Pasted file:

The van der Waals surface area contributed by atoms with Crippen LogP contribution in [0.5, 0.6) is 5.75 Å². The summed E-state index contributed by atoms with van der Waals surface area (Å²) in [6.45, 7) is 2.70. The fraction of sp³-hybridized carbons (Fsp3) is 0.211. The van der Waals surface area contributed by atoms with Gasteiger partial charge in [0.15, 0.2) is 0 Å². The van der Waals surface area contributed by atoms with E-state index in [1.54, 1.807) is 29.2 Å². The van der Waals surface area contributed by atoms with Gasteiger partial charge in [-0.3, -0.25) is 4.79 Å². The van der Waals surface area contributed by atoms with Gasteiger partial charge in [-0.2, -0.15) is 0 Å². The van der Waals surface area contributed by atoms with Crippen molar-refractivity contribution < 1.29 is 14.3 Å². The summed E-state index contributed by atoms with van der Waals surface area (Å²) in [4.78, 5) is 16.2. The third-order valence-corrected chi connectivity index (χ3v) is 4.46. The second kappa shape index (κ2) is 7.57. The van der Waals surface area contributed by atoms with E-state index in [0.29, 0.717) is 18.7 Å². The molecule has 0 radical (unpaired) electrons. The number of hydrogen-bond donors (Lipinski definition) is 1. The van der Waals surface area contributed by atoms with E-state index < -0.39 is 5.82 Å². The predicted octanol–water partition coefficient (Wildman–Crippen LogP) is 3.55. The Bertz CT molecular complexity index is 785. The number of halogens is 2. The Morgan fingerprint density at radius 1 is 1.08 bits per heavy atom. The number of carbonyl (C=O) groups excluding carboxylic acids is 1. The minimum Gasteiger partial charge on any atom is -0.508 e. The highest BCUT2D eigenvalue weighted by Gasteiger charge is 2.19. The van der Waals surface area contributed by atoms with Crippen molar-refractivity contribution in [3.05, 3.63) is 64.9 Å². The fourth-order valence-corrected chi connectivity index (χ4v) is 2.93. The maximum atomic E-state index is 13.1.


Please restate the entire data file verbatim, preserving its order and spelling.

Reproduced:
The van der Waals surface area contributed by atoms with Crippen LogP contribution in [0.5, 0.6) is 5.75 Å². The summed E-state index contributed by atoms with van der Waals surface area (Å²) in [6.45, 7) is 2.70. The fraction of sp³-hybridized carbons (Fsp3) is 0.211. The van der Waals surface area contributed by atoms with Gasteiger partial charge in [0.15, 0.2) is 0 Å². The van der Waals surface area contributed by atoms with E-state index in [1.54, 1.807) is 29.2 Å². The van der Waals surface area contributed by atoms with Gasteiger partial charge in [-0.3, -0.25) is 4.79 Å². The van der Waals surface area contributed by atoms with Gasteiger partial charge in [-0.2, -0.15) is 0 Å². The van der Waals surface area contributed by atoms with Crippen molar-refractivity contribution < 1.29 is 14.3 Å². The summed E-state index contributed by atoms with van der Waals surface area (Å²) in [4.78, 5) is 16.2. The third-order valence-corrected chi connectivity index (χ3v) is 4.46. The second kappa shape index (κ2) is 7.57. The van der Waals surface area contributed by atoms with E-state index in [0.29, 0.717) is 18.7 Å². The molecule has 0 radical (unpaired) electrons. The number of hydrogen-bond donors (Lipinski definition) is 1. The van der Waals surface area contributed by atoms with E-state index < -0.39 is 5.82 Å². The predicted octanol–water partition coefficient (Wildman–Crippen LogP) is 3.55. The Bertz CT molecular complexity index is 785. The number of halogens is 2. The Morgan fingerprint density at radius 1 is 1.08 bits per heavy atom. The number of carbonyl (C=O) groups excluding carboxylic acids is 1. The minimum Gasteiger partial charge on any atom is -0.508 e. The highest BCUT2D eigenvalue weighted by Gasteiger charge is 2.19. The van der Waals surface area contributed by atoms with Crippen molar-refractivity contribution in [3.05, 3.63) is 64.9 Å². The fourth-order valence-corrected chi connectivity index (χ4v) is 2.93. The maximum atomic E-state index is 13.1.